Post-Christmas, the workout routine I'd had going. had already hit on stumbling blocks with cold, rain and work schedules  In the weeks just before lockdown I'd particularly had a hard time getting my workouts in at the gym, which are far better than the ones on my elliptical at home.  But I'd started avoiding the gym at the start of March, and it's hard to find a substitute for lifting weights, etc...  But I think "do something" is where we're at.  I'm walking the dog  Elliptical.  Lifting Jamie's tiny weights which are suddenly much heavier than last I checked in.  I plank.  I do crunches.  And then I eat a Red Baron pizza.

Of course you're not supposed to jog.  Turns out running and whatnot creates heavy breathing that sprays virus-laden moisture in a sphere around you wider than 6 feet and which distends as you go along your pathway, and you're likely doing it right near other people who are just walking around.  But the joggers are out in force, and I can hardly blame them.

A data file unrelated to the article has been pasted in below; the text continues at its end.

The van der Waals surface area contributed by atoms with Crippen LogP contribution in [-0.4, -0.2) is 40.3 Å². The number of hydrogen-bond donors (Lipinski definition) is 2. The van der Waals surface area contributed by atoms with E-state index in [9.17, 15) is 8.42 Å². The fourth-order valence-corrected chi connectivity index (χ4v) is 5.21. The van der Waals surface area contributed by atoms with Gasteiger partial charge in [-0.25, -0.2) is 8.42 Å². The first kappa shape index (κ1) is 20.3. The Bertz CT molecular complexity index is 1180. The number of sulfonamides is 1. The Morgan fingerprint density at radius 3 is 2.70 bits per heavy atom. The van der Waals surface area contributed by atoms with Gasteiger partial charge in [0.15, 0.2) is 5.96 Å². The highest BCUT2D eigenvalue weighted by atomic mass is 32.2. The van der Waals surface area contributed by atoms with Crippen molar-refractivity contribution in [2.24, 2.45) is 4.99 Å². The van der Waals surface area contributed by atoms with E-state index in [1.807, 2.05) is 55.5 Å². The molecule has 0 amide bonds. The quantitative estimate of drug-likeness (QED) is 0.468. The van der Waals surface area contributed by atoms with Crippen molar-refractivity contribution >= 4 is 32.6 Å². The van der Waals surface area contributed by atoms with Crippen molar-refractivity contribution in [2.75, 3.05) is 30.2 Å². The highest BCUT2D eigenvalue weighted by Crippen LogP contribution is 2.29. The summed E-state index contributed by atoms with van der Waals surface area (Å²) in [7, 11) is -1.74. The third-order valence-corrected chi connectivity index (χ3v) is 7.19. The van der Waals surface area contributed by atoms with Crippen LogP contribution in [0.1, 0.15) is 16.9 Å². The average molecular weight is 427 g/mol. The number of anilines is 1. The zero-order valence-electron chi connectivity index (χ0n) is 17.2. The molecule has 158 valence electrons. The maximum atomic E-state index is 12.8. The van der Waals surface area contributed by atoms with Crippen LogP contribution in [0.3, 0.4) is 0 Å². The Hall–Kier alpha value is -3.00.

Both Jamie and I had our birthdays since lockdown began.  Honestly, I screwed up Jamie's birthday because it fell about two weeks after we went into lockdown, so I never went shopping and neither of us was in the mood to think much about it.

This last weekend was my birthday, and you can tell people are getting used to our state - or at least adjusting.  I spent Saturday talking to people and screwing around making a video with Simon (from a safe social distance), and in the late evening had a happy hour with some pals from small times.  Today I just got out and about with Scout.  Read.  Enjoyed some sunshine on the front porch with Jamie and Scout.  Drank coffee.  Watched a movie.  It was nice.

Our anniversary is in about two weeks now, and we'll still be in quarantine then, so.  Yeah.  It's our 20th, so the big celebration will likely be us opening a bottle of wine and eating baked beans.

On Monday the 13th, Austin extended Stay-at-Home to May 8th.  We're now required to wear masks in public at gas pumps.  Probably not walking the dog, but we'll see. 

*just this weekend I was asking my dad "how the hell did the Brits feed themselves during The Blitz?"  New research topic for me, I guess.